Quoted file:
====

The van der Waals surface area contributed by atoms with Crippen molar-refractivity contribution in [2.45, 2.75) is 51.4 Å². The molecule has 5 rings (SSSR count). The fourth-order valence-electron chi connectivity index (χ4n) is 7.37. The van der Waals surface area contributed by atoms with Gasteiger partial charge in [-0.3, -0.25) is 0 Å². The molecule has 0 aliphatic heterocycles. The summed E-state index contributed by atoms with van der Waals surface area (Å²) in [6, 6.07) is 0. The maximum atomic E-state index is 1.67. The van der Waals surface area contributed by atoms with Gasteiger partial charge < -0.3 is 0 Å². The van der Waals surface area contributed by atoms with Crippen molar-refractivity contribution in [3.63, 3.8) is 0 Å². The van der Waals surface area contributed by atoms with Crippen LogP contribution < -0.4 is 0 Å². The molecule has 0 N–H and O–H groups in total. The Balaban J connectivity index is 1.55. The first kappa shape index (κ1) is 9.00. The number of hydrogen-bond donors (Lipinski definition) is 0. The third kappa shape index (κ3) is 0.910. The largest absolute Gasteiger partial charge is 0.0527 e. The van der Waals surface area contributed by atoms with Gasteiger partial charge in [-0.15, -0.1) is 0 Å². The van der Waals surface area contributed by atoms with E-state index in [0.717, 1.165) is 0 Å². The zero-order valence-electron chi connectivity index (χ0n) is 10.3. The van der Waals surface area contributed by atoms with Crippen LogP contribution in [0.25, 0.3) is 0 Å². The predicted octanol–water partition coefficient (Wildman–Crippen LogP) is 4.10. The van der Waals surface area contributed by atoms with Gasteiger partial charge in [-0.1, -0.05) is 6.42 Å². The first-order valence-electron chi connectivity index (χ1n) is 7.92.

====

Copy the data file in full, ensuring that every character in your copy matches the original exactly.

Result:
The van der Waals surface area contributed by atoms with Crippen molar-refractivity contribution in [2.45, 2.75) is 51.4 Å². The molecule has 5 rings (SSSR count). The fourth-order valence-electron chi connectivity index (χ4n) is 7.37. The van der Waals surface area contributed by atoms with Gasteiger partial charge in [-0.3, -0.25) is 0 Å². The molecule has 0 aliphatic heterocycles. The summed E-state index contributed by atoms with van der Waals surface area (Å²) in [6, 6.07) is 0. The maximum atomic E-state index is 1.67. The van der Waals surface area contributed by atoms with Gasteiger partial charge < -0.3 is 0 Å². The van der Waals surface area contributed by atoms with Crippen molar-refractivity contribution in [3.63, 3.8) is 0 Å². The van der Waals surface area contributed by atoms with Crippen LogP contribution < -0.4 is 0 Å². The molecule has 0 N–H and O–H groups in total. The Balaban J connectivity index is 1.55. The first kappa shape index (κ1) is 9.00. The number of hydrogen-bond donors (Lipinski definition) is 0. The third kappa shape index (κ3) is 0.910. The largest absolute Gasteiger partial charge is 0.0527 e. The van der Waals surface area contributed by atoms with Gasteiger partial charge in [-0.15, -0.1) is 0 Å². The van der Waals surface area contributed by atoms with E-state index in [0.717, 1.165) is 0 Å². The zero-order valence-electron chi connectivity index (χ0n) is 10.3. The van der Waals surface area contributed by atoms with Crippen LogP contribution in [0.25, 0.3) is 0 Å². The predicted octanol–water partition coefficient (Wildman–Crippen LogP) is 4.10. The van der Waals surface area contributed by atoms with Gasteiger partial charge in [-0.1, -0.05) is 6.42 Å². The first-order valence-electron chi connectivity index (χ1n) is 7.92.